I'm certainly not a fan of customer rip-offs, but even non-profits have to be cash-flow positive, or have deep pockets, to help anyone for long. Every business needs to develop a revenue model even before a product.
The alternatives range from giving the product away for free (revenue from ads), to pricing based on costs, to charging what the market will bear (premium pricing). The implications of the decision you make are huge, including brand image, funding requirements, and long-term business viability.
It's naïve to think you can sell below costs, and make it up by attracting more customers.
This may seem like Business Fundamentals 101, but the market changes rapidly, so I thought it might be useful to share what I see as the most common revenue models being used by businesses today.
As an experienced business advisor, here is my current summary, with some of the pros and cons or special considerations for each:
1. Product is free, revenue is from advertisers.
This is the most common model used by online businesses and apps today, the so-called Facebook model, where your service is free, and the revenue comes from advertising.
The challenge is to get the first million customers, before advertisers will sign up. Facebook spent $150 million getting started.
2. Freemium model - people pay for upgrade.
In this variation on the free model, used by LinkedIn and many other online and app offerings, the basic function is free, but premium services are only available for an additional fee.
This also requires a base critical mass, and real work to differentiate and convert users to paying customers.
3. Price based on product costs plus margin.
In this more traditional product pricing model, the price is set at two to five times the product cost to cover overhead and operational expenses.
If your product is a commodity, the margin may be as thin as ten percent. Use it when your new technology gives you a tremendous cost improvement.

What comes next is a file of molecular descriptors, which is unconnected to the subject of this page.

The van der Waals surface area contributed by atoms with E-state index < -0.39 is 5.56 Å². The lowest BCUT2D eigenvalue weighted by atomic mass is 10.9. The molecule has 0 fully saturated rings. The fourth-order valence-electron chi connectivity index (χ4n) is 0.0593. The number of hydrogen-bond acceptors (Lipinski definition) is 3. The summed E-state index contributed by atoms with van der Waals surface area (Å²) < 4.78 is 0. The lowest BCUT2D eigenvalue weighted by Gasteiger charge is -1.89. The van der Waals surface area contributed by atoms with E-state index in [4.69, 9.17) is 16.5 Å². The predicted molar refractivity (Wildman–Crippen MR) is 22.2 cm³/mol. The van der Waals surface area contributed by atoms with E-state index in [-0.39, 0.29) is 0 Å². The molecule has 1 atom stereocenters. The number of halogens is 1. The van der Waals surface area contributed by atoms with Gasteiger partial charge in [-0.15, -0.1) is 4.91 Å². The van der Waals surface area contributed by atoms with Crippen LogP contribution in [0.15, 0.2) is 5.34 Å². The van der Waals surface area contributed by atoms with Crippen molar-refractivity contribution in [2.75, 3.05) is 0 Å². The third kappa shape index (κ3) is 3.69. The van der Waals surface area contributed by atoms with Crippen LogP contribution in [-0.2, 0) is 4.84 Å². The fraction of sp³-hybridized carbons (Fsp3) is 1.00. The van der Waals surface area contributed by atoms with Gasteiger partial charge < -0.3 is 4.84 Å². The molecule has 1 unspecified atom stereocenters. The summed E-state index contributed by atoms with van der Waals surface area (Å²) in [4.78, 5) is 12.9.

4. Price based on average value to customer.
If you can quantify a large value or cost savings to the customer, greater than your cost, charge a price commensurate with the value delivered.
This doesn't work well with "nice to have" offerings, like social networks, but does work for new drugs and medical devices that solve critical health problems.
5. Price with recurring low subscription payments.
This is a very popular model today for Internet services, with monthly or yearly payments, in lieu of one higher up-front price.
Advantages for your business include a stable revenue stream, customer retention, and increasing customer investment over time. The customer advantage is a lower entry cost.
6. Tiered pricing based on volume on customer scope.
In product environments, where an enterprise product may have one user or hundreds of thousands, a common approach is to price by user ranges, or volume usage limits.
Keep the number of tiers small for manageability. This approach doesn't typically apply to consumer products and services.
7. Revenue is a percentage of every transaction.
This is another popular model for platforms, e-commerce, and affiliates, where you as the transaction or product provider get a small percentage or royalty on every ultimate sale to customers by others.
Amazon led the way on this one online, but distributors have long used this model in retail.
8. Low product price, but support is extra.
In this model, the product price is attractive or free, but the customers are charged for installation, customization, training and other services.
This model is good for getting your foot in the door, but it is basically a services business with the product as a marketing cost. Customers generally dislike this model.
9. Low entry price, with priced features additional.
This approach works if your product can be configured "bare-bones" for a low price, and additional features priced separately.
It is a very competitive approach, but requires design and development effort for value at every level. Expect extra costs for development, testing, documentation, and support.
10. Low price base, make money on disposables.
With this model, popularly called the razor-blade model, the base unit is often sold below cost, with the anticipation of ongoing revenue from expensive supplies. Today, think cheap printers with expensive ink cartridges. This is another model that requires deep pockets to start, so be careful.
If you don't like any of these models, you can always try the non-revenue model, sometimes called the Twitter model, where you count on investors to sustain your costs while your valuation increases exponentially based on millions of customers.
The nonprofit version of this is a service so valuable and recognized, like UNICEF, that you never run out of donors and philanthropists.
Yet smart people don't count on being one of these, and have a plan to validate their business model, concurrent with their plan to validate their solution. Certainly you shouldn't be afraid of using the word "profit" in your discussions with a business advisor, potential investors, partners, and even customers.
A reasonable profit will make your idea a reality for all, rather than a dream.